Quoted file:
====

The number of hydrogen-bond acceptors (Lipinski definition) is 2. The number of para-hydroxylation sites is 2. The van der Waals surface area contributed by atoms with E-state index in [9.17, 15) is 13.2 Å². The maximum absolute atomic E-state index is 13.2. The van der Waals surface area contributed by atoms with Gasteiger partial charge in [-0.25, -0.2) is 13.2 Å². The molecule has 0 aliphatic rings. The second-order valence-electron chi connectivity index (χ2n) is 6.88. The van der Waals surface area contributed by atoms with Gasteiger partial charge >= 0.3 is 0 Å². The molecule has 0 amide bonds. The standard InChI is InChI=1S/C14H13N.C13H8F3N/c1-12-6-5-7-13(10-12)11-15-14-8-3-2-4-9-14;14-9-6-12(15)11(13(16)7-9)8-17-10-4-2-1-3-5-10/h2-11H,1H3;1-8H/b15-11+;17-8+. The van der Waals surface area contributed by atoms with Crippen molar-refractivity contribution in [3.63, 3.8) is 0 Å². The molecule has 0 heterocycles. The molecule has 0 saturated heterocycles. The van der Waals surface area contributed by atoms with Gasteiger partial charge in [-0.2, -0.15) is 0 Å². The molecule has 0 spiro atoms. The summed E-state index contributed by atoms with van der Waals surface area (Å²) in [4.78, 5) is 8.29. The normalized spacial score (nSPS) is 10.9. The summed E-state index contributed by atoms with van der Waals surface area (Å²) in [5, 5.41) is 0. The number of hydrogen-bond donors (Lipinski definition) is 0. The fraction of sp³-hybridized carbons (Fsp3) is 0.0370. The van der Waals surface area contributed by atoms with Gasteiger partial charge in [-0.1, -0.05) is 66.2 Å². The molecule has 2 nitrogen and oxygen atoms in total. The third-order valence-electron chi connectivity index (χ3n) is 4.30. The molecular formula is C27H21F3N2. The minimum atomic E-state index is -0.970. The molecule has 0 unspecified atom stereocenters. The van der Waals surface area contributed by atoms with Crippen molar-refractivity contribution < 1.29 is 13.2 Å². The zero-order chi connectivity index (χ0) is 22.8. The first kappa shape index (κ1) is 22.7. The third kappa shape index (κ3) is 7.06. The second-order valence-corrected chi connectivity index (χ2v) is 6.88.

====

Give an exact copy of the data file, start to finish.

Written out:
The number of hydrogen-bond acceptors (Lipinski definition) is 2. The number of para-hydroxylation sites is 2. The van der Waals surface area contributed by atoms with E-state index in [9.17, 15) is 13.2 Å². The maximum absolute atomic E-state index is 13.2. The van der Waals surface area contributed by atoms with Gasteiger partial charge in [-0.25, -0.2) is 13.2 Å². The molecule has 0 aliphatic rings. The second-order valence-electron chi connectivity index (χ2n) is 6.88. The van der Waals surface area contributed by atoms with Gasteiger partial charge >= 0.3 is 0 Å². The molecule has 0 amide bonds. The standard InChI is InChI=1S/C14H13N.C13H8F3N/c1-12-6-5-7-13(10-12)11-15-14-8-3-2-4-9-14;14-9-6-12(15)11(13(16)7-9)8-17-10-4-2-1-3-5-10/h2-11H,1H3;1-8H/b15-11+;17-8+. The van der Waals surface area contributed by atoms with Crippen molar-refractivity contribution in [3.63, 3.8) is 0 Å². The molecule has 0 heterocycles. The molecule has 0 saturated heterocycles. The van der Waals surface area contributed by atoms with Gasteiger partial charge in [-0.2, -0.15) is 0 Å². The molecule has 0 spiro atoms. The summed E-state index contributed by atoms with van der Waals surface area (Å²) in [4.78, 5) is 8.29. The normalized spacial score (nSPS) is 10.9. The summed E-state index contributed by atoms with van der Waals surface area (Å²) in [5, 5.41) is 0. The number of hydrogen-bond donors (Lipinski definition) is 0. The fraction of sp³-hybridized carbons (Fsp3) is 0.0370. The van der Waals surface area contributed by atoms with Gasteiger partial charge in [-0.1, -0.05) is 66.2 Å². The molecule has 2 nitrogen and oxygen atoms in total. The third-order valence-electron chi connectivity index (χ3n) is 4.30. The molecular formula is C27H21F3N2. The minimum atomic E-state index is -0.970. The molecule has 0 unspecified atom stereocenters. The van der Waals surface area contributed by atoms with Crippen molar-refractivity contribution < 1.29 is 13.2 Å². The zero-order chi connectivity index (χ0) is 22.8. The first kappa shape index (κ1) is 22.7. The third kappa shape index (κ3) is 7.06. The second-order valence-corrected chi connectivity index (χ2v) is 6.88.